In working through how to tell this story visually, I initially focused on schoolhouse exteriors. Over two decades, the program advanced from one-teacher, two-teacher, and three-teacher wooden structures to brick buildings of one, two, and three stories. As I visited more schools, I ventured inside and marveled at how they were being used today. While a handful remain active schools, most were outgrown as educational facilities decades ago. Today, these former schoolhouses are community centers, church halls, daycare centers, apartments, and private homes. Many, though, remain unrestored, and at several sites I came across piles of rubble so recent they were surrounded by emergency fencing or yellow caution tape. I hope my photographs will bring new urgency to the cause of preservation.

But by far the most emotionally rewarding part of my experience was meeting people who attended these schools, taught in these schools, and are focused on saving these schools. I strove to capture this remarkable part of the story through portraits. One of the stories I found most inspiring is that of Elroy and Sophia Williams. The portrait that opens the book shows them inside the Hopewell School, then undergoing renovation, in Bastrop County, Texas. They are holding an enormous photograph in a beautifully ornate, gilt frame. More than a century old, it portrays Sophia’s grandparents—Sophia and Martin McDonald—youthful and elegantly dressed.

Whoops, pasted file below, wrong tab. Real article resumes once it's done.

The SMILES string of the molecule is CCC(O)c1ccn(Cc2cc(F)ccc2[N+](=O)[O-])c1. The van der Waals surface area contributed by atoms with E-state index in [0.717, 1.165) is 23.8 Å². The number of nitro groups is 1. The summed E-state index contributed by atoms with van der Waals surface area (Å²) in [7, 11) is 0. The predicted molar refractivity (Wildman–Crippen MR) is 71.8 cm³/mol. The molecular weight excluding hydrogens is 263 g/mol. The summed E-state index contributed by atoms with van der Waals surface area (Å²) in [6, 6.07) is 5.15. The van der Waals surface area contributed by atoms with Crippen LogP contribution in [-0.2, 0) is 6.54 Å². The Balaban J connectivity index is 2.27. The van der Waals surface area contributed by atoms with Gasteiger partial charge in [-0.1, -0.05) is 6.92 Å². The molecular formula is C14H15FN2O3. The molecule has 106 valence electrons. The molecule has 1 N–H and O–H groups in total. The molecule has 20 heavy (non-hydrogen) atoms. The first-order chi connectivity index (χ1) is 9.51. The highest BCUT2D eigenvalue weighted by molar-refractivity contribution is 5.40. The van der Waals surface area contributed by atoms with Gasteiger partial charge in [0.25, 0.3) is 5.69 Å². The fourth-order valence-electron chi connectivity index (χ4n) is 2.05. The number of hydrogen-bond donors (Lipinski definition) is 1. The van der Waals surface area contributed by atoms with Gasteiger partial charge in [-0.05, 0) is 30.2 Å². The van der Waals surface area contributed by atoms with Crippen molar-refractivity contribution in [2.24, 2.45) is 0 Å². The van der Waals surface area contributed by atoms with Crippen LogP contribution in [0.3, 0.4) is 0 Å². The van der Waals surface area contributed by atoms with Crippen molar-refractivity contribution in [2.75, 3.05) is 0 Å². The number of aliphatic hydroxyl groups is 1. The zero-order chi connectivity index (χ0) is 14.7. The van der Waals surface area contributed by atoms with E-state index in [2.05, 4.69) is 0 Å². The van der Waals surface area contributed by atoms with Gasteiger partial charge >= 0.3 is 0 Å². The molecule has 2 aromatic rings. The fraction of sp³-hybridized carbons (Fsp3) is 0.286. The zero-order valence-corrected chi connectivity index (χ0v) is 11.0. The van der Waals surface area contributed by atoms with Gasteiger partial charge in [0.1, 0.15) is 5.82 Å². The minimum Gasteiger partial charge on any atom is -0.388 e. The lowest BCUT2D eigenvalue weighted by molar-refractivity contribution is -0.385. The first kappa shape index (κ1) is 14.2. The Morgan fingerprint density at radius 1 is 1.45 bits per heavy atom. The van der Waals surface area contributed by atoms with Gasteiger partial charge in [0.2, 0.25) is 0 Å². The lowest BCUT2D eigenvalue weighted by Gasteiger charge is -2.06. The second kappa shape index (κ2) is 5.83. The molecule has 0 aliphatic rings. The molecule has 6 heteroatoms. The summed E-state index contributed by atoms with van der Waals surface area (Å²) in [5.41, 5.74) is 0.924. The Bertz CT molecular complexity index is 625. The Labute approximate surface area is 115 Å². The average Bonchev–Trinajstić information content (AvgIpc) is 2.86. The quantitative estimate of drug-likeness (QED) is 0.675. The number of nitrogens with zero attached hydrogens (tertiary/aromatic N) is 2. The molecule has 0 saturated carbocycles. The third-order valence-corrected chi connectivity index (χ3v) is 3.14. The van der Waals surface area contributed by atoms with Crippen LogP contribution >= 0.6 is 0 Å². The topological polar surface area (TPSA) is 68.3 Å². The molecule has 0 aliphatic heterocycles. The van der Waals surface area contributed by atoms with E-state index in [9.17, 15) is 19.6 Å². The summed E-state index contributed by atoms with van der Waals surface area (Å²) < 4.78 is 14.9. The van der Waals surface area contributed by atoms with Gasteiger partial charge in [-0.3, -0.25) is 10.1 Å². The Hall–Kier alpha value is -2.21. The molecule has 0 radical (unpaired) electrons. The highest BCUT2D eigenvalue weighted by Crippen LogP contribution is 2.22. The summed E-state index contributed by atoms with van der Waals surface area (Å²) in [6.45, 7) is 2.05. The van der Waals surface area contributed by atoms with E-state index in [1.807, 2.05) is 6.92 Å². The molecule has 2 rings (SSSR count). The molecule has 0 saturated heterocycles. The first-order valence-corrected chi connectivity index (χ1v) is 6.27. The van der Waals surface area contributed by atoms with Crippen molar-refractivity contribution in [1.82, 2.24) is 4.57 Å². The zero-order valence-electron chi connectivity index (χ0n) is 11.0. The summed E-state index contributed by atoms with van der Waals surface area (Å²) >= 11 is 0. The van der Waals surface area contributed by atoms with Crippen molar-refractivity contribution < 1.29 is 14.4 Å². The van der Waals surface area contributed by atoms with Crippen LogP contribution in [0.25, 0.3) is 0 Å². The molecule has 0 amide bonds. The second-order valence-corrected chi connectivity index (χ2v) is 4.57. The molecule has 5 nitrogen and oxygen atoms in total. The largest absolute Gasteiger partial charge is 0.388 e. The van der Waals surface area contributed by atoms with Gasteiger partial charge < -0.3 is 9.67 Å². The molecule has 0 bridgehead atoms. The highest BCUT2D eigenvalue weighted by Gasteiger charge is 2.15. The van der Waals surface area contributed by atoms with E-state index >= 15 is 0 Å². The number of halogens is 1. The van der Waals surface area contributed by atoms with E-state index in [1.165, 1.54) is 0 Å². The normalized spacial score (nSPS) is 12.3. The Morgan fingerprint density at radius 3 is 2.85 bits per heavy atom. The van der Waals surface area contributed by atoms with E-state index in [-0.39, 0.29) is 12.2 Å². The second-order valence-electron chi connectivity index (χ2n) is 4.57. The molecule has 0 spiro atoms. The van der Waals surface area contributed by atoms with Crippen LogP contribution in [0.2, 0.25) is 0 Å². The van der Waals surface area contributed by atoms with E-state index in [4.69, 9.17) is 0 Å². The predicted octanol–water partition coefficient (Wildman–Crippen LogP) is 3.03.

Sophia Williams’ grandparents were both born into slavery. Upon emancipation, Martin McDonald started raising farm animals, bought some land, and eventually accumulated 1,200 acres. When the Rosenwald schools program came to Bastrop County in 1919, the family donated land for the school. The first teacher was Sophia Williams’ mother; Sophia was one of the first students. Elroy attended a different Rosenwald school in Bastrop County. Elroy and Sophia both went on to college, returned to Bastrop County as teachers, and have been leading the effort to preserve the Hopewell School as a community center: students becoming teachers becoming the keepers of the flame of history.

Julius Rosenwald and Booker T. Washington reached across divides of race, religion, and region, and they changed America. To me, the heart of this story speaks to each of us: Individual actions matter; you can make the world a more just place. Of all the lessons taught to us by Congressman John Lewis, to me his most powerful call was this: “Be hopeful. Be optimistic. Our struggle is not the struggle of a day, a week, a month, or a year, it is the struggle of a lifetime.” May we all continue to make #GoodTrouble.

A Better Life for Their Children was partially funded through a sponsorship from the Architects Foundation. As the philanthropic partner of The American Institute of Architects, the Architects Foundation attracts, inspires, and invests in a next-generation design community through scholarships and exhibitions. Donate here.